Seville takes to the streets: a call for solidarity and action for refugees

Article published on July 5, 2016
Article published on July 5, 2016

In recent months, Seville has played host to a varied programme of demonstrations, forums, seminars, film screenings and debates, all aimed at encouraging immediate action in response to the migrant crisis. The Andalusian capital is committed to promoting greater awareness of the issues surrounding migration policies. 

Monday 20 June was World Refugee Day. Although first introduced in 2001, in 2016 the message of this annual event resonates more strongly than ever before; perhaps because the public has now become alert to the importance of demanding both respect for human rights, within Europe and beyond, and a fundamental rethink of current policies towards migrants in Europe.

On the day itself, hundreds of people joined the demonstration on behalf of refugees, calling for them to be treated with dignity, and for the unconditional respect for their human rights. Despite the success of this event, public engagement, while vital, is not enough. The demonstration was convened by a group of 31 organisations, including Oxfam and two of Spain's largest trade unions, the General Union of Workers (UGT) and the Workers' Commissions (CCOO). Representatives from the main political parties, however, were noticably lacking; a glaring absence given that it is politicians who, faced with a deep crisis of values, are ultimately responsible for finding workable solutions. What good is an awakened citizenry if politicians are still slumbering? It was a thought-provoking and pertinent question, just days before the Spanish general election of 26 June.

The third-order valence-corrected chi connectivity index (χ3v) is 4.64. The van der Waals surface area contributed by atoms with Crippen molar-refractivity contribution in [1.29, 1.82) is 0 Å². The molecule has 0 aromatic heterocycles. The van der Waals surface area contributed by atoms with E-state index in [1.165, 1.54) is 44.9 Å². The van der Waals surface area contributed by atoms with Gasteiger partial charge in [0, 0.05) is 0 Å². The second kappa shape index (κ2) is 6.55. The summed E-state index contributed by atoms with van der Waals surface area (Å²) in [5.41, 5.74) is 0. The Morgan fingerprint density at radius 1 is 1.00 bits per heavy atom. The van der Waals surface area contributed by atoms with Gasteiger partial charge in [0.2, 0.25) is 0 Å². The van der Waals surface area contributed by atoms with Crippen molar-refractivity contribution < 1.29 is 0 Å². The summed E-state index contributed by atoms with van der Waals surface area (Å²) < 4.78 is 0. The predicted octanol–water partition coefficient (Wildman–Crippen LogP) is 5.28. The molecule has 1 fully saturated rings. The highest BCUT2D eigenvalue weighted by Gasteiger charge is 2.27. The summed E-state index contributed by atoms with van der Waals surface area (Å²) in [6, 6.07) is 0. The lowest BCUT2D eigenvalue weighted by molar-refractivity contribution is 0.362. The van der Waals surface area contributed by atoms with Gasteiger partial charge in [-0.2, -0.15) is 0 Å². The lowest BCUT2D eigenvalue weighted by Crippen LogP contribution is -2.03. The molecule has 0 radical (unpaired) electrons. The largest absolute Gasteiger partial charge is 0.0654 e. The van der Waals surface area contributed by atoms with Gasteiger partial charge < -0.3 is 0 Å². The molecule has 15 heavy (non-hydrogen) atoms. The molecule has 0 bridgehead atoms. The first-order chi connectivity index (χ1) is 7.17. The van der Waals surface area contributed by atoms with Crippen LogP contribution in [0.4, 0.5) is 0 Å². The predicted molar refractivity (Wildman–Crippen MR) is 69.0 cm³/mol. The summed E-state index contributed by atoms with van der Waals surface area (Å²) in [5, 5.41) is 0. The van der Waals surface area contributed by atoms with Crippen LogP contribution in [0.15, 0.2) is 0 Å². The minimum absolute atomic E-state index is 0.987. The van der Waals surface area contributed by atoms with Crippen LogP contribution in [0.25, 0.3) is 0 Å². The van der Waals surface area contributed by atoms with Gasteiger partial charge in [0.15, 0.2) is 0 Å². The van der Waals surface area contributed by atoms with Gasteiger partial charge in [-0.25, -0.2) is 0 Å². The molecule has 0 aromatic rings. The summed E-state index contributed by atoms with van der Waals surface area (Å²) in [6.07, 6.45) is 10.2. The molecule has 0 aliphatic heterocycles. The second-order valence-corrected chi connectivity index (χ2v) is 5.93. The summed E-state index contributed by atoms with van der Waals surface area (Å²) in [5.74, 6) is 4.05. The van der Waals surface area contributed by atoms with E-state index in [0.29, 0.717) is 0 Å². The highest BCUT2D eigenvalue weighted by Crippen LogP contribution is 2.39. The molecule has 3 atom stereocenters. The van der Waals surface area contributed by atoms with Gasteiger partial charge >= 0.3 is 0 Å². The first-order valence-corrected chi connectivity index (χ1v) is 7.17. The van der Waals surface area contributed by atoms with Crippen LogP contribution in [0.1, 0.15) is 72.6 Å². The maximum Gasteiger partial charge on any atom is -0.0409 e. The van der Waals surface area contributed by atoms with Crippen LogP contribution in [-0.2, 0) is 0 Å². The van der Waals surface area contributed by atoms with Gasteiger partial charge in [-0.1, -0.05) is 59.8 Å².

The demonstration that wound its way through the streets of central Seville marked the culmination of several months of dedicated work on the part of various civil groups and some political parties. A great many events were organised; all intended to prompt people into thinking more deeply about the plight of refugees, and as a call for immediate action. Particularly memorable was the discussion arranged by Café Babel Sevilla, entitled Europa en la encrucijada: crisis migratoria ["Europe at a crossroads: the migrant crisis"]. Its success, both in terms of attendance and participation, gave impetus to efforts to mobilise the city in solidarity with refugees and in support of their cause. Also worth mentioning is the campaign led by the Press Association of Seville, Acojamos a los refugiados YA ["Let's welcome refugees NOW"], which received a great deal of public support as well as the endorsement from some of Spain's most famous faces, and which succeded in making a considerable impact.

Local engagement: a place to start?

The failure of politicians to participate in public debates on the issues that most concern the public should not pass unremarked. We demand solutions from Europe, but we forget that local, regional and national governments have a great deal to say on this issue, and a substantial contribution to make in terms of taking action to engage public opinion. It is not enough to ask the European Union to grant dignity to refugees; perhaps this demand first needs to be heard at a local level. We must not forget that a fair and ethical approach to policy, although it may seem something of a starry-eyed ideal given the current political landscape, is dependent on each and every one of the centres of power that make up the State.

In the current situation, with respect for the most fundamental rights no longer guaranteed, local action to rouse public consciousness takes on more significance than ever before. It may be that the injunction to "think global, act local" holds the key to alleviating this issue; one that shapes the daily reality of a great many people, no matter how distant they may be. The recent events in Seville are a perfect example: thousands of miles away from Syria, the people of this city are keen to play their part. Most importantly of all, if we can bring about tangible changes at the local level, we may find that the barrier of physical distance dissolves as we grow closer together. This could be the first spark that energises other levels of governance with the warmth of public feeling, with Brussels being seen as having a duty to respond to the call of member states and their respective regional and local authorities. After all: now, as always, the European Union can be whatever its member states want it to be.